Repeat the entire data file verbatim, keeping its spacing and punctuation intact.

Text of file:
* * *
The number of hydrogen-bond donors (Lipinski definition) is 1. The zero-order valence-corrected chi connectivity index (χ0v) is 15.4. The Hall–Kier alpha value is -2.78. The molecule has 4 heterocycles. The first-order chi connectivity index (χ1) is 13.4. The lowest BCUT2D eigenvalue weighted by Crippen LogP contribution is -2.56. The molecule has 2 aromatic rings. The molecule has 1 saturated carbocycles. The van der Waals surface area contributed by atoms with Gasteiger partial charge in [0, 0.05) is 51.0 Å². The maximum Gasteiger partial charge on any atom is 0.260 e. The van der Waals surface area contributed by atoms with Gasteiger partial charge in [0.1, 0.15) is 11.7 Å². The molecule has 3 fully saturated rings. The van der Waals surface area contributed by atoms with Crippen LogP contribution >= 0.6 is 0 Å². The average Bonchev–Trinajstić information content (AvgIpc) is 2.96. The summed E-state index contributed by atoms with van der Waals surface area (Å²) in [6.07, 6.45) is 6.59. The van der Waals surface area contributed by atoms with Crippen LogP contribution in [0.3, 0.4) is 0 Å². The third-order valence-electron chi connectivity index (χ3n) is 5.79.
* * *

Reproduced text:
The number of hydrogen-bond donors (Lipinski definition) is 1. The zero-order valence-corrected chi connectivity index (χ0v) is 15.4. The Hall–Kier alpha value is -2.78. The molecule has 4 heterocycles. The first-order chi connectivity index (χ1) is 13.4. The lowest BCUT2D eigenvalue weighted by Crippen LogP contribution is -2.56. The molecule has 2 aromatic rings. The molecule has 1 saturated carbocycles. The van der Waals surface area contributed by atoms with Gasteiger partial charge in [0, 0.05) is 51.0 Å². The maximum Gasteiger partial charge on any atom is 0.260 e. The van der Waals surface area contributed by atoms with Gasteiger partial charge in [0.1, 0.15) is 11.7 Å². The molecule has 3 fully saturated rings. The van der Waals surface area contributed by atoms with Crippen LogP contribution >= 0.6 is 0 Å². The average Bonchev–Trinajstić information content (AvgIpc) is 2.96. The summed E-state index contributed by atoms with van der Waals surface area (Å²) in [6.07, 6.45) is 6.59. The van der Waals surface area contributed by atoms with Crippen LogP contribution in [0.3, 0.4) is 0 Å². The third-order valence-electron chi connectivity index (χ3n) is 5.79.